I love math. I don’t mention it in my “About Me” section like TDC – and you know who you are, Jeff. But, suffice it to say, I believe that mathematics is the foundation of all understanding. Don’t argue with me. Many people have tried and they never win. However, despite this love, I am not going to analyze all the scores in a wine magazine providing charts and conclusions. I don’t need to in order to make my point. All you need to do is take a look for yourselves. In these publications, almost all scores are between 88 and 95 and that’s with hundreds of wines discussed. OK, just one little statistical conclusion – that’s thousands of wines scoring 88 to 100 every year. Or to use the categories below, thousands of wines ‘very good’ to ‘extraordinary’ each and every year. There are few if any scores lower than 88.  The Wine Enthusiast doesn’t even discuss 70’s. No 70’s? Hell, the 70’s were the pinnacle of my academic achievement; the fact of which should not negatively influence the mathematics argument above. So, what’s going on?

A few things. I’m a bit baffled so feel free to comment below that it’s none of the things that I’m about to mention:

  • Due to improved wine technology and broader knowledge, wine is simply being better made and there are but a few examples of wines that wouldn’t earn a score above 80? and/or
  • Wines that aren’t any good aren’t making it into the magazine? and/or
  • Wine makers are working to make what reviewers like? and/or
  • They just seem high because there isn’t a big spread within the scoring scheme? and/or
  • Cynical Take? Reviewers are trapped in a commercial (advertising) or Incestuous (wine buddies) bind? If you can’t say something nice don’t say anything?

Here are the scoring systems for two of the bigger publications – the venerable Wine Advocate and the Wine Enthusiast.

The Wine Enthusiast

Category Scores Description
Classic 98 – 100 The pinnacle of quality
Superb 94 – 97 A great achievement
Excellent 90 – 93 Highly recommended
Very Good 87 – 89 Often good value, well recommended
Good 83 – 86 Suitable for everyday consumption, often good value
Acceptable 80 – 82 Can be employed in casual, less critical circumstances

Wines scoring below 80 are not reviewed in this magazine. Former work colleagues might recognize the Acceptable category as summing up my work history?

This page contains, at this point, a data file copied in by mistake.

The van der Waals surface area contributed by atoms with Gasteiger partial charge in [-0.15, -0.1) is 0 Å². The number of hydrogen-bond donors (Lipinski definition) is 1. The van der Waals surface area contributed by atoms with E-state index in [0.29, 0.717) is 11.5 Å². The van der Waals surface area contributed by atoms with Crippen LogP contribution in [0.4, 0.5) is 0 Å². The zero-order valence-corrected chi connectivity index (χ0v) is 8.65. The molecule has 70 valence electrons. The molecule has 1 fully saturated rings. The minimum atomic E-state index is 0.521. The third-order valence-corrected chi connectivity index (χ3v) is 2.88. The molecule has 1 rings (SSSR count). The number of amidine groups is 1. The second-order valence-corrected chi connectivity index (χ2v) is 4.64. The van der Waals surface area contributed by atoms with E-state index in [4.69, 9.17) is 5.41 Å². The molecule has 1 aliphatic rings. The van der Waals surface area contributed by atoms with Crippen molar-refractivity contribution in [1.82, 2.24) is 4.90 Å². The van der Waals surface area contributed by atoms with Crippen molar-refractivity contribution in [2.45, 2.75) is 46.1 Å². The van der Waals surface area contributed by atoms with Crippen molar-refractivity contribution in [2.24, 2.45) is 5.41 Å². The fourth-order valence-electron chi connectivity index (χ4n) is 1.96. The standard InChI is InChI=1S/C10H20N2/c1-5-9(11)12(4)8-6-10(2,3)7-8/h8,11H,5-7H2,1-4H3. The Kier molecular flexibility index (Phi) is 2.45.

Now for a look at Mr. Parker’s system. This system is based on a 50 point scale. The descriptions here are a bit more instructive.

Category Scores Description
Extraordinary 96 – 100 An extraordinary wine of profound and complex character displaying all the attributes expected of a classic wine of its variety
Outstanding 90 – 95 An outstanding wine of exceptional complexity and character. In short, these are terrific
Barely Above Average to Very Good 80 – 89 A barely above average to very good wine displaying various degrees of finesse and flavour as well as character with no noticeable
Average 70 – 79 An average wine with little distinction except that it is soundly made. In essence, a straightforward, innocuous wine
Below Average 60 – 69 A below average wine containing noticeable deficiencies, such as excessive acidity and/or tannin, an absence of flavour, or possibly dirty aromas or flavours
Unacceptable 50 – 59 A wine deemed to be unacceptable

Confession: I used to take magazines with me to the store or go on line and see if high scoring wines were available before I went on a buying spree. I admit it. I was a score and label slut. I don’t do much of that anymore. I know you won’t believe this (my mother didn’t) but I buy magazines for the articles. Reading stories about wineries, sommeliers, restaurants, travel, winemakers, regions instead of gazing lustily at photoshopped 93’s.